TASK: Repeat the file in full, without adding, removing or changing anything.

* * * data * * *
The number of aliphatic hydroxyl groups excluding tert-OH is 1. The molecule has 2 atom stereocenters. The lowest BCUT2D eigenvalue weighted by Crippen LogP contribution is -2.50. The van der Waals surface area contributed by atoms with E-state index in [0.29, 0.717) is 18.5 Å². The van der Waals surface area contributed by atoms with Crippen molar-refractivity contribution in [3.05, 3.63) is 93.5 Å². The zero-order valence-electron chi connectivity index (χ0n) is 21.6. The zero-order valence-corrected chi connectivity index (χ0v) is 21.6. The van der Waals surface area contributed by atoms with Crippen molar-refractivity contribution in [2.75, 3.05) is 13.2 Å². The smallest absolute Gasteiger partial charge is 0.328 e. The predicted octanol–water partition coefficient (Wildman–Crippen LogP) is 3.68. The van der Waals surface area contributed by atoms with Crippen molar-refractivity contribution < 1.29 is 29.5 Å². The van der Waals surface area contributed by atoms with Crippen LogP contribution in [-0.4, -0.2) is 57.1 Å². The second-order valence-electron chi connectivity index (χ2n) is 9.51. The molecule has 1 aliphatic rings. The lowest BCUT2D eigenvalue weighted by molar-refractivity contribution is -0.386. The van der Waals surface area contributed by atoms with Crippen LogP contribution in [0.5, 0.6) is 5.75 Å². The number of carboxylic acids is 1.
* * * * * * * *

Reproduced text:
The number of aliphatic hydroxyl groups excluding tert-OH is 1. The molecule has 2 atom stereocenters. The lowest BCUT2D eigenvalue weighted by Crippen LogP contribution is -2.50. The van der Waals surface area contributed by atoms with E-state index in [0.29, 0.717) is 18.5 Å². The van der Waals surface area contributed by atoms with Crippen molar-refractivity contribution in [3.05, 3.63) is 93.5 Å². The zero-order valence-electron chi connectivity index (χ0n) is 21.6. The zero-order valence-corrected chi connectivity index (χ0v) is 21.6. The van der Waals surface area contributed by atoms with Crippen molar-refractivity contribution in [2.75, 3.05) is 13.2 Å². The smallest absolute Gasteiger partial charge is 0.328 e. The predicted octanol–water partition coefficient (Wildman–Crippen LogP) is 3.68. The van der Waals surface area contributed by atoms with Crippen molar-refractivity contribution < 1.29 is 29.5 Å². The van der Waals surface area contributed by atoms with Crippen LogP contribution in [-0.4, -0.2) is 57.1 Å². The second-order valence-electron chi connectivity index (χ2n) is 9.51. The molecule has 1 aliphatic rings. The lowest BCUT2D eigenvalue weighted by molar-refractivity contribution is -0.386. The van der Waals surface area contributed by atoms with Crippen LogP contribution in [0.5, 0.6) is 5.75 Å². The number of carboxylic acids is 1.